Tom Ciesielka, author of our column on book promotion, was Bill Moller's guest on WGN radio's The Money Show on Sept. 23. Subjects listed for discussion included: Using past successes to drive your future career or business goals, working with others to advance your dreams, recognizing that the road to success is paved with appreciation, being honest with yourself before promoting yourself to others, avoiding short term gains that could hurt your long-term life vision.
        Tom Ciesielka has worked in public relations for more than 15 years. His clients appear in media outlets such as: CNN, The New York Times, National Public Radio, the Chicago Tribune, USA Today and Good Morning America.
        His agency, TC Public Relations, is located on Michigan Avenue in downtown Chicago. It serves book authors, law firms and entrepreneurial businesses in the Midwest and across the country. He's promoted best-selling authors such as Andrew Greeley and John Maxwell, and books from publishers such as Yale University Press. He's also worked on civil rights and free speech cases.
        Prior to starting his own public relations agency, Ciesielka was the marketing director for the Museum of Broadcast Communications where he produced and promoted exhibitions on the development of American soap operas, rock & roll music on television, and Walt Disney's innovations in broadcasting.
        He's particularly proud that he's represented both "kings and queens." Andrea Nierenberg, known as the queen of networking and Frank Yankovic, America 's Polka King. In 1995, Ciesielka won an Emmy Award for the national PBS documentary special he produced on Yankovic.

Multi-Media Experience
        Gerry and Janet Souter's book from Random House, to be released Oct. 17, is The Founding of the United States Experience. This slip-cased hard-cover oversize volume recounts United States history from 1763 to 1815. The illustrated volume contains 33 removable reproductions of historic documents.
        The Souters gathered all the 200 plus illustrations and material from archives around the country in addition to writing the text. They needed not only the fronts of the archival documents, but--when possible--the backs as well. Also included is a 70-minute CD featuring reenactments of voices and events produced with the help of a radio production workshop held at Columbia College.

Has Expertise, Will Travel
        Jim Schwab, as an editor for the American Planning Association and author of environmental books, has become much in demand as an expert.
        He sends in the following speaking schedule:
        "On Nov. 15, I will be presenting ‘The Evolution of American Planning for Post-Disaster Recovery' at the International Symposium on the Development Experience of Post-Disaster Reconstruction, a bilingual Chinese-English conference in Taichung, Taiwan.
        " Before that, I will be presenting a workshop on planning for wildfires on Nov. 2 in Denver for the Backyards & Beyond conference of the national Firewise program.
        "Just to keep things hopping, First Unitarian Church of Hyde Park in Chicago has me speaking Oct. 15 at 11:45 a.m. on ‘Anticipating the Phoenix : Planning for Recovery After Disasters.'
        "I just accepted a Jan. 21 date to keynote the workshop, ‘Out of the Rubble: Transportation and Land Use Community Resilience and Recovery' as part of the Transportation Research Board annual conference in Washington , D.C. , Jan. 21-24, a rather big production that draws about 10,000 people.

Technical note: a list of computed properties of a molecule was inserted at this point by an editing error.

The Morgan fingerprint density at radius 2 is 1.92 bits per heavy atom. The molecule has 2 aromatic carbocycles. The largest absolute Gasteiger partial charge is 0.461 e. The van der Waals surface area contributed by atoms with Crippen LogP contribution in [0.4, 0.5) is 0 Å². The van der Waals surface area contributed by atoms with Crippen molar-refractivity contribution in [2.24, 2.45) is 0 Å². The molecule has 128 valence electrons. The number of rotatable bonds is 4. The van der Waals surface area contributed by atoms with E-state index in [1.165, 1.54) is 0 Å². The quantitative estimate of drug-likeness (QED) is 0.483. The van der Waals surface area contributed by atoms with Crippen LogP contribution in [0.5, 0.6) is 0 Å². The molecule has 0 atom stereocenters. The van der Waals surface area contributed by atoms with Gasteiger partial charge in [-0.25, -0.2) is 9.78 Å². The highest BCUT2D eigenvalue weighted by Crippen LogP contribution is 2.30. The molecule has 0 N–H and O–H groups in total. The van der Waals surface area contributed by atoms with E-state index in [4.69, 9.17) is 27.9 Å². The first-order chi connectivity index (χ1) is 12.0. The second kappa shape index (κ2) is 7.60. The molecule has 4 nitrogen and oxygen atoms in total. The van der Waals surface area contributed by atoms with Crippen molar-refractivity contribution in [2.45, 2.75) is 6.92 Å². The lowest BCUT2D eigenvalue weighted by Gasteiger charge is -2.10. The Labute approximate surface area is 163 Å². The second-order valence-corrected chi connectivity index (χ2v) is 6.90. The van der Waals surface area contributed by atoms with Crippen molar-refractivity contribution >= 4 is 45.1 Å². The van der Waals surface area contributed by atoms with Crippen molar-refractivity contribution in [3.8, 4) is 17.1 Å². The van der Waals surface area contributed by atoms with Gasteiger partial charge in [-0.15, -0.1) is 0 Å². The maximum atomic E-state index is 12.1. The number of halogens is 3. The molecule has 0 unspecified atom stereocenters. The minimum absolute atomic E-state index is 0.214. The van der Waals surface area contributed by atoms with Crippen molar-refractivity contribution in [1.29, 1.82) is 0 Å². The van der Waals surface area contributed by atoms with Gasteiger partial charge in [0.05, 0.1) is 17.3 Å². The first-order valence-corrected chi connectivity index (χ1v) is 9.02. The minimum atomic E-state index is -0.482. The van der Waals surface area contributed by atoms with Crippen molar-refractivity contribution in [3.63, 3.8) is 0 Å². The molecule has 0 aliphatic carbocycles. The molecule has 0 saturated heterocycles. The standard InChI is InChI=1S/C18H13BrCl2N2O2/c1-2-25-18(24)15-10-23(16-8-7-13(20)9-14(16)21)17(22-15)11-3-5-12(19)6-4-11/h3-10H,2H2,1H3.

"After that, I am a keynote speaker also for the Feb. 8-9 conference in New Orleans , ‘Disaster Planning for a Carless Society,' focusing on evacuation issues connected with natural disasters."

Documentary to Repeat
        Milton Nieuwsma of Holland, Mich., is looking forward to new attention for the documentary based on his book, Surviving Auschwitz: Children of the Shoah (originally published as Kinderlager (a 1998 SMA award winner). The book was reissued as Surviving Auschwitz when the documentary went national, via PBS, last spring. It's supposed to be broadcast again in April 2007.

Editorials Win Award
        The Chicago Journalists Association has given Steve Huntley an award for his editorials in the Chicago Sun Times about clout and payoffs in city and state government.

A Tale of the Goat
        "The Billy Goat rocked Sat. afternoon as friends of Rick Kogan gathered to celebrate the publication of his charming new book, A Chicago Tavern: A Goat, A Curse, and the American Dream. Rick happily stepped aside to let his high spirited, curly-haired, blue-eyed daughter Fiona --to whom the book is dedicated--take the spotlight."
        That was the report on a listserve maintained for former staff members of the Chicago Daily News.
        Book signings were held Oct. 13 and 14 in Chicago's famed Billy Goat Tavern for Kogan's book,
        It's about that very oasis and the colorful characters who have frequented it over the years.

Historian Leads Tours
        Irving Cutler, currently promoting his new 384-page book, Chicago: Metropolis of the Mid-Continent, Fourth Edition, at local libraries, churches and other locations as well as bookstores, also leads popular tours of historic sites.
        On Oct. 31 he will serve as guide for members of the Arlington Heights (Ill.) Evangelical Free Church on a day-long tour of Chicago's historic religious institutions.
        Cutler told the Daily Herald that Chicago's churches, mostly built by immigrants, help tell the history of the city and its diversity.
        "To the immigrants who built them, they were part of their fabric of life."
        Cutler is former chairman of the geography department at Chicago State University."

Book "Performs Sterling Service"
        Publishers Weekly speaks well of Joseph Epstein's newest book, Alexis de Tocqueville: Democracy's Guide (Atlas/HarperCollins, Eminent Lives Series):
        "Epstein performs sterling service in marshaling the vast amount of material on this enigmatic 19th-century Frenchman, and gives readers a clear understanding... Tocqueville is much more than a source of useful epigrams and half-remembered misquotes."


By Thomas Frisbie

Margaret Beaton is a freelance writer, editor and author. Her books include Syria (Children's Press, 1998), Senegal (Children's Press, 1997) and Oprah Winfrey (Children's Press, 1990).
        Of Syria, the School Library Journal said: "Beaton discusses the totalitarian government objectively, explaining both the good that President Hafez-al-Assad's government has done Syria and the drawbacks of his regime. She does not flinch from discussing Syria's backing of terrorism, but her factual presentation gives a political and international context to it, fitting it into a larger arena."